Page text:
Moreover, this is not about how much and to whom to pay prize money for winning a small-town tournament without spectators and real competition, but about keeping one of the main sports for our country afloat.

The last part of the phrase is not a joke.

How quickly interest in this or that event can be reduced to zero was once well shown by the example of professional world championships, which for 25 years were held annually in Washington by two-time Olympic champion Dick Button, and with great commercial success.

In the early 2000s, Button, for a number of personal reasons, decided to sell the tournament to a business partner, SFX.

The new owners received an event that was extremely promoted in terms of popularity and advertising and ... let everything take its course, believing that the interest of the public and advertisers would not go anywhere.

But they miscalculated: two years later the tournament ceased to exist.

Will there be sponsors for the scheme that I propose?

It seems to me that yes.

Will it be of interest to television enough to broadcast the event not only on the website of Channel One, as is being done now?

It seems to me that yes.

Will it encourage journalists to go to all stages?

It seems to me that yes.

It's just that the format of communication with the press in this case makes sense to reconsider somewhat.

To do so, for example, as is customary at major international tournaments: to allocate time for additional communication on the final day before / after demonstration performances, and not create artificial restrictions and close all athletes with a bolt.

The demonstrations themselves should also be, of course.

At any serious tournament, this is the icing on the cake.

Why deprive yourself of dessert?

What will be the principle of scoring in this series is a purely technical question.

You can lead it in three fixed stages, or in the three best, or in all performances without exception - it doesn’t matter.

You can come up with and implement any scheme.

And then you can accrue any prize money to the top six (namely, the six, and not the three winners) - in this format they will look absolutely appropriate and deserved.

  • Karina Akopova and Nikita Rakhmanin

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  • © Vladimir Astapkovich

Spectators and journalists: what to do with them?

It would be good for those who hold competitions to learn at the subconscious level: if you host this or that event, the hall should be full.

These are the basics of management.

How to achieve this?

As you wish.

Recoup expenses with advertising, earn on sales of all kinds of merchandise, get up on the porch, in the end (you can at the box office), and collect money there.

But do not console yourself with the thought that two tickets of 5 thousand each are no worse than 20 tickets of 500 each.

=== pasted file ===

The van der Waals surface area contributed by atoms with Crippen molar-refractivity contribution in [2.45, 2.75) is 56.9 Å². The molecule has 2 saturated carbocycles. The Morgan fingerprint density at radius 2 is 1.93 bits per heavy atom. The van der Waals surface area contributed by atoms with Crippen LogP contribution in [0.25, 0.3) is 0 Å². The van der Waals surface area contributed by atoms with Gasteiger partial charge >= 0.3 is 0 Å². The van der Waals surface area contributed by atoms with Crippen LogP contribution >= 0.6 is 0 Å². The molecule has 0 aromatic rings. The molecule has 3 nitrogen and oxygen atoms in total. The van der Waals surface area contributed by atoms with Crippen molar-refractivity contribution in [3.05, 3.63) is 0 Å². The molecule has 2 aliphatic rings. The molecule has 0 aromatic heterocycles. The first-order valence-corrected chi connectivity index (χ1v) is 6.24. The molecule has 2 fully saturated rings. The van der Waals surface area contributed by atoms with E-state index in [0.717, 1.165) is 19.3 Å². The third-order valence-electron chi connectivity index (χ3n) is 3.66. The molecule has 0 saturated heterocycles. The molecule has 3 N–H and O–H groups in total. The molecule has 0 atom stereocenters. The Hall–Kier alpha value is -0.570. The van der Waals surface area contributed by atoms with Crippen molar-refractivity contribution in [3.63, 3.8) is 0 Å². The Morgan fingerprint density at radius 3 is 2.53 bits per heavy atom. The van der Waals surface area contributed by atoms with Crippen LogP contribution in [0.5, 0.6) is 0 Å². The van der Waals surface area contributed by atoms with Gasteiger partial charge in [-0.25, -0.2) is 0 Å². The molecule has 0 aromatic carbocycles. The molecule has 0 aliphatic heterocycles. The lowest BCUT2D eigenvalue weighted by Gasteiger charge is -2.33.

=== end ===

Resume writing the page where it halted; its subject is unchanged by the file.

In conditions when sport (not only Russian) is about to give up its soul to God, it is necessary to lie down with bones, but to attract people to the stands.

And to do it in such a way that, having visited the ice palace once, a person would want to come again and bring family, friends and his favorite dentist to boot.

Another issue is that you need to work with the audience.

To make sure that there is a place to have a tasty snack and feed the children, to be puzzled by programs, postcards and organizing autograph sessions, perhaps to attract animators who would work in the lobby while the ice is pouring – there are many options here.

One can recall the already textbook example of the capital's hockey CSKA in the dashing and hungry 1990s, when the American managers of Pittsburgh were engaged in the promotion of the club, which was in sixth place in the national championship, if I'm not mistaken.

The hall in each match was packed to capacity, while a couple of kilometers from the army arena, with completely empty stands, the leader of the national championship, Dynamo, played.

Media is a separate item.

Personally, my experience suggests that journalists in general are not too pretentious.

All they need at a sporting event is a place to work in the press room and on the podium, fast internet, normal access to speakers, information, tea/coffee and a minimal selection of food.

The latter is optional: sandwiches, after all, you can bring with you.

Note that there is never too much information.

As a digression, I’ll recall the story of how once, having visited an NHL game, I asked the press officer of the Vancouver Canucks, where the six-time Stanley Cup winner and absolutely legendary for any Canadian Mark Messier, had just moved, to arrange an interview with the player for me.

The media officer asked me to wait a couple of minutes and took me out of his office a heavy pile of printed sheets: “Here are all Mark's statistics and all his interviews over the past few years.

If you still have any questions, let me know and I will arrange a meeting for you…” Back at the hotel, I counted the pages out of curiosity.

There were 137 of them.

It is clear that the “paper” times are long gone, but the press service of the federation should at least make sure that the most complete information about athletes or coaches can be found, relatively speaking, with a couple of clicks, and not endless surfing on the Internet.

What can such a format give athletes?

First of all, the opportunity to compete for real and be in shape in this regard, that is, to train the nervous system in conditions close to the maximum combat.

Such a skill in sports is always valuable, in demand, and the current situation should not necessarily become a reason to lose it.

I note that the ability to compete goes much faster than is commonly believed.

In this regard, it is enough to follow those who returned to sports after a long break: almost none of them managed to “enter the same water” without loss, they had to re-learn how to cope with their own nerves.

It is possible, by the way, that the problem will rise to its full height when Russian athletes again get the opportunity to compete in the international arena (and this can happen at any moment).

In complex coordination sports, such as figure skating, this is especially important, since it is already obvious that the refereeing of internal tournaments sometimes becomes completely inadequate.

As if the arbitrators set out to demonstrate the greatness of the Russian Grand Prix series in all ways available to them.

Bad news: it doesn't work that way.

Therefore, it makes sense now to try to foresee the consequences of isolation as much as possible in this sense too.

Won't athletes get tired of the constant and rather tough competition?

I think no.

The opportunity to compete with your main rivals at each start is excitement, courage and additional self-promotion.

It's fun and challenging at the same time.

And certainly leaves no room to suffer from a lack of real drive.